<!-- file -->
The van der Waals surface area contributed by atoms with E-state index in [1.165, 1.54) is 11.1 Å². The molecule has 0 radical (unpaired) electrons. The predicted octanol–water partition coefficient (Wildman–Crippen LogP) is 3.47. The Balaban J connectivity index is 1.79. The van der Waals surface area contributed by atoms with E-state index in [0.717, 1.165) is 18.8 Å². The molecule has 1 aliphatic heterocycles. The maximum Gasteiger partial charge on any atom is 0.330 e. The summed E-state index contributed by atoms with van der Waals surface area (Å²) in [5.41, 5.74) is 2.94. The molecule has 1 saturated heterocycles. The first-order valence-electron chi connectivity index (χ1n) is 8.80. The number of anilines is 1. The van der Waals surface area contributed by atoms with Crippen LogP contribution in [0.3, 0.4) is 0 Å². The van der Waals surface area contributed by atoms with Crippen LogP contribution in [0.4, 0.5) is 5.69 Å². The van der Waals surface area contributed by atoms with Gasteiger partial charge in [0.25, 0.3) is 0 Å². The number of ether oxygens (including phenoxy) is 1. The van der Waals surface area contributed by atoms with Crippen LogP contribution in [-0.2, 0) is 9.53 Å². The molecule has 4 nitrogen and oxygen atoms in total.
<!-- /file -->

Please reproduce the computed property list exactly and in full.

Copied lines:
The van der Waals surface area contributed by atoms with E-state index in [1.165, 1.54) is 11.1 Å². The molecule has 0 radical (unpaired) electrons. The predicted octanol–water partition coefficient (Wildman–Crippen LogP) is 3.47. The Balaban J connectivity index is 1.79. The van der Waals surface area contributed by atoms with E-state index in [0.717, 1.165) is 18.8 Å². The molecule has 1 aliphatic heterocycles. The maximum Gasteiger partial charge on any atom is 0.330 e. The summed E-state index contributed by atoms with van der Waals surface area (Å²) in [5.41, 5.74) is 2.94. The molecule has 1 saturated heterocycles. The first-order valence-electron chi connectivity index (χ1n) is 8.80. The number of anilines is 1. The van der Waals surface area contributed by atoms with Crippen LogP contribution in [0.3, 0.4) is 0 Å². The van der Waals surface area contributed by atoms with Crippen LogP contribution in [0.4, 0.5) is 5.69 Å². The van der Waals surface area contributed by atoms with Gasteiger partial charge in [0.25, 0.3) is 0 Å². The number of ether oxygens (including phenoxy) is 1. The van der Waals surface area contributed by atoms with Crippen LogP contribution in [-0.2, 0) is 9.53 Å². The molecule has 4 nitrogen and oxygen atoms in total.